The Way of Guru Yoga

by Karma Wangdu on 29 May, 2014

Kamalashila Institute, Germany.

At the beginning, the Karmapa recited prayers to the root lama and then made a beautiful, long, deep bow in a movement of profound devotion and respect. This gesture embodied the entire teaching, communicating it with a power and elegance beyond words.

In this prelude, the Karmapa reprised the theme of the preliminary practices. The topic for the morning talks was the common preliminaries, which belong to the sutra tradition; the uncommon preliminaries belong to the path of the secret mantrayana (or vajrayana). They number four—refuge and bodhichitta, Vajrasattva, mandala offering, and guru yoga—and this fourth practice would be the focus of the talk today.

Providing some background, the Karmapa explained that the teachings of the Buddha came to Tibet from India beginning in the seventh and eighth centuries. The vehicle of secret mantra took root in Tibet as well as two others, the great vehicle and the vehicles of the hearers and the solitary realisers. This meant that all three vehicles (yanas) were complete in Tibet.

Further, the Dharma came from India in two main waves, known as the earlier and later spreading of the Dharma. The Kagyu teachings belong to the second wave. All of these later schools shared a common focus on the vajrayana with its emphasis on guru yoga. Here, the relationship of teacher and student is crucial, and it was due to this that the uniquely Tibetan system of reincarnate lamas (tulkus) developed beginning with the Karmapa. He did not want to give up the profound and intimate connection with his students when he died, and so he took in order to continue teaching them. The system of recognising tulkus started with the 3rd Karmapa, Rangjung Dorje, who was recognised as a reincarnation of the 2nd Karmapa, Karma Pakshi.

The Karmapa noted that many of the people in the audience had met the 16th Karmapa and listened to his teachings, and that through a strong karmic relationship, he had received the name of the Karmapa. It had now become his responsibility to look after the centres and students of the Karma Kagyu lineage. This shows the deep and continuous relationship between teacher and student that cannot be interrupted by death.

The Karmapa emphasised that the relationship between a teacher and student is not just a physical one; it’s an inner, profound connection that relates to this world and also beyond. It is through the lama’s compassionate caring and the student’s devotion that a link is created between them. Among the different kinds of affection, the lama’s affection for a student is a special one. A lama understands the suffering of others and wishes to free them from their more obvious problems that cause pain and suffering. But their affection does not stop here. True teachers want their students to go to the root causes of their suffering—the afflictions and ignorance—and uproot them completely. Students should be aware of this and know that when they are receiving instructions, a teacher is focusing purely on how to eliminate the very basis of their suffering.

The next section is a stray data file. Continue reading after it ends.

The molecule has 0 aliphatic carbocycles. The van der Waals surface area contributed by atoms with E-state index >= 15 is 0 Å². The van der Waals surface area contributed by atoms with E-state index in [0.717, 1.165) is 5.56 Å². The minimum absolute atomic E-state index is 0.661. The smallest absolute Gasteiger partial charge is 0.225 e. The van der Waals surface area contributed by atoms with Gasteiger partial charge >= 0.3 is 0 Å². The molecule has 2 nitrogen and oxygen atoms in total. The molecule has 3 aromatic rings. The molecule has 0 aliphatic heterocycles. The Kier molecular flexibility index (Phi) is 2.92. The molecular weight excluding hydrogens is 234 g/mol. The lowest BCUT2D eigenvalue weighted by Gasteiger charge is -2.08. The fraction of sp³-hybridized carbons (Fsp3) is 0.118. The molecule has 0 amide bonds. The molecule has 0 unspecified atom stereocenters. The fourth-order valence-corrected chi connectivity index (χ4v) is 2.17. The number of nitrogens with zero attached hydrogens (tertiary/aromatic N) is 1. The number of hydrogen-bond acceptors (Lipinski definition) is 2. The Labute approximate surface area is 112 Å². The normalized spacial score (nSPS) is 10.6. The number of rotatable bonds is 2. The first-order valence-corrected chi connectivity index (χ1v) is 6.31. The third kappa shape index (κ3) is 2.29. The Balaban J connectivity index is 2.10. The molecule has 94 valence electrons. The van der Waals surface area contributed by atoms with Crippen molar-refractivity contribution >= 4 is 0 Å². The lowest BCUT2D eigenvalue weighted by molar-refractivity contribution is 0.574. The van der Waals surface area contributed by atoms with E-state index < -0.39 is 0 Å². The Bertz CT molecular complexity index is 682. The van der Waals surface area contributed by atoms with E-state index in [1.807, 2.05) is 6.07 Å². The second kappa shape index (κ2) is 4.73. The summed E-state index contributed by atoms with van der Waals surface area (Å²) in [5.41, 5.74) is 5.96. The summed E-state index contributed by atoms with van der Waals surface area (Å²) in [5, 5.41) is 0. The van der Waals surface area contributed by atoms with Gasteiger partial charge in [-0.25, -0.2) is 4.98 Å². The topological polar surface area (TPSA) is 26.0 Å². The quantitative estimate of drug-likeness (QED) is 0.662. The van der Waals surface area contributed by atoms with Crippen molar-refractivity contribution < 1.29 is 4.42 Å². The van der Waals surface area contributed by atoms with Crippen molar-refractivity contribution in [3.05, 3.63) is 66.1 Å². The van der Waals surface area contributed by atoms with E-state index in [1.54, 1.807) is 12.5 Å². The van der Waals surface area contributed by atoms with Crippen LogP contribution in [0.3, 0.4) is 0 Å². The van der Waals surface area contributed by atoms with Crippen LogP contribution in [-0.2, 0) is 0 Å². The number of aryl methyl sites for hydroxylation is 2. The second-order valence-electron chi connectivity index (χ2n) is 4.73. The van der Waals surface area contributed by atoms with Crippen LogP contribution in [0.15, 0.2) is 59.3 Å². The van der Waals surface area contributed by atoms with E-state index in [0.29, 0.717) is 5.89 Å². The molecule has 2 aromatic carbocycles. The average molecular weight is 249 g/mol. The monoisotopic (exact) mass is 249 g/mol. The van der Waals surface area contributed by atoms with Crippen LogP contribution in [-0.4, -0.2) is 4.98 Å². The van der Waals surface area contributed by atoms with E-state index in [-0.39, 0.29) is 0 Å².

From the side of the student, devotion to the lama is paramount. Mögu, the word for devotion in Tibetan, has the two meanings of longing and respect. The disciples see the inspiring qualities of the lama that steal their heart away, and they long to have these qualities, too. Further, these are not physical but inner qualities, such as compassion, wisdom, and kindness. Through deeply appreciating these, a real respect—not just an outer show—naturally arises within the student and practice can become continuous.

To summarize, in the Kagyu lineage, a lama first trains in wisdom and compassion to develop the qualities of a teacher in themselves. The student practices in order to inherit these, receiving the teacher’s kindness and the blessing of the lineage. That is the key point of the relationship between a teacher and a student.

This transmission of the lineage is ineffable: it’s nothing you can see, but still it’s there, like the protection good parents give their children, which is also a kind of blessing; the children feel it, but can’t put a finger on it. In a similar way, when our mind is unsettled and full of concepts, we might meet a fine lama and simply through being together for a little while, our disturbances would subside. I myself have this experience when I go to see my teachers, such as the Dalai Lama. We should learn to do this for ourselves by practicing step by step and developing progressively the qualities of the lama. This is how blessings work: they are not material, not something that is handed over quickly like an object, but they arise from a gradual process of coming to embody the qualities of the lama. This is the true blessing.